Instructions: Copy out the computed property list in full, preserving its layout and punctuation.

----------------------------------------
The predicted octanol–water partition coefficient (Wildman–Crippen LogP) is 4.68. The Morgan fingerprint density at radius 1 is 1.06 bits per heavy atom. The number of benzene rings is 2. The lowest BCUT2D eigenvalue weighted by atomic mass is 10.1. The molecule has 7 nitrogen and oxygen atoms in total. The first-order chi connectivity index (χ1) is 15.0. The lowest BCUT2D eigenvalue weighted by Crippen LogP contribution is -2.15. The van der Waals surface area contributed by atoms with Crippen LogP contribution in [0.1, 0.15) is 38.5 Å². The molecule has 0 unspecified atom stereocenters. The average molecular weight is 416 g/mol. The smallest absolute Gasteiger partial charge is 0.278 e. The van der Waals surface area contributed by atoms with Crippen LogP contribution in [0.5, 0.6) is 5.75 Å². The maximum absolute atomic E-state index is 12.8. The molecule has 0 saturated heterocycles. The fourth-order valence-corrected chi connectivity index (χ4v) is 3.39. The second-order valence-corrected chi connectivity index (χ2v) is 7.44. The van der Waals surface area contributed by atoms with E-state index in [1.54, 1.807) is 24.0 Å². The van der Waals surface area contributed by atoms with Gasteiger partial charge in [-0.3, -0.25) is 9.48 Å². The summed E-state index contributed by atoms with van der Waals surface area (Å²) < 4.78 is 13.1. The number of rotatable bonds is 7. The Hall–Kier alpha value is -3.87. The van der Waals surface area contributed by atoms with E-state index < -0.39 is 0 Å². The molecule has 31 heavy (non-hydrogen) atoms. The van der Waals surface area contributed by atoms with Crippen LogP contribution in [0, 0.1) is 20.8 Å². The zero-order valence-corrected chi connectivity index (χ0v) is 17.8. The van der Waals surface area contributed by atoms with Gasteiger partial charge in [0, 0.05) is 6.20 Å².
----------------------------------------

The predicted octanol–water partition coefficient (Wildman–Crippen LogP) is 4.68. The Morgan fingerprint density at radius 1 is 1.06 bits per heavy atom. The number of benzene rings is 2. The lowest BCUT2D eigenvalue weighted by atomic mass is 10.1. The molecule has 7 nitrogen and oxygen atoms in total. The first-order chi connectivity index (χ1) is 15.0. The lowest BCUT2D eigenvalue weighted by Crippen LogP contribution is -2.15. The van der Waals surface area contributed by atoms with Crippen LogP contribution in [0.1, 0.15) is 38.5 Å². The molecule has 0 unspecified atom stereocenters. The average molecular weight is 416 g/mol. The smallest absolute Gasteiger partial charge is 0.278 e. The van der Waals surface area contributed by atoms with Crippen LogP contribution in [0.5, 0.6) is 5.75 Å². The maximum absolute atomic E-state index is 12.8. The molecule has 0 saturated heterocycles. The fourth-order valence-corrected chi connectivity index (χ4v) is 3.39. The second-order valence-corrected chi connectivity index (χ2v) is 7.44. The van der Waals surface area contributed by atoms with E-state index in [1.54, 1.807) is 24.0 Å². The van der Waals surface area contributed by atoms with Gasteiger partial charge in [-0.3, -0.25) is 9.48 Å². The summed E-state index contributed by atoms with van der Waals surface area (Å²) < 4.78 is 13.1. The number of rotatable bonds is 7. The Hall–Kier alpha value is -3.87. The van der Waals surface area contributed by atoms with E-state index < -0.39 is 0 Å². The molecule has 31 heavy (non-hydrogen) atoms. The van der Waals surface area contributed by atoms with Crippen LogP contribution in [0, 0.1) is 20.8 Å². The zero-order valence-corrected chi connectivity index (χ0v) is 17.8. The van der Waals surface area contributed by atoms with Gasteiger partial charge in [0, 0.05) is 6.20 Å².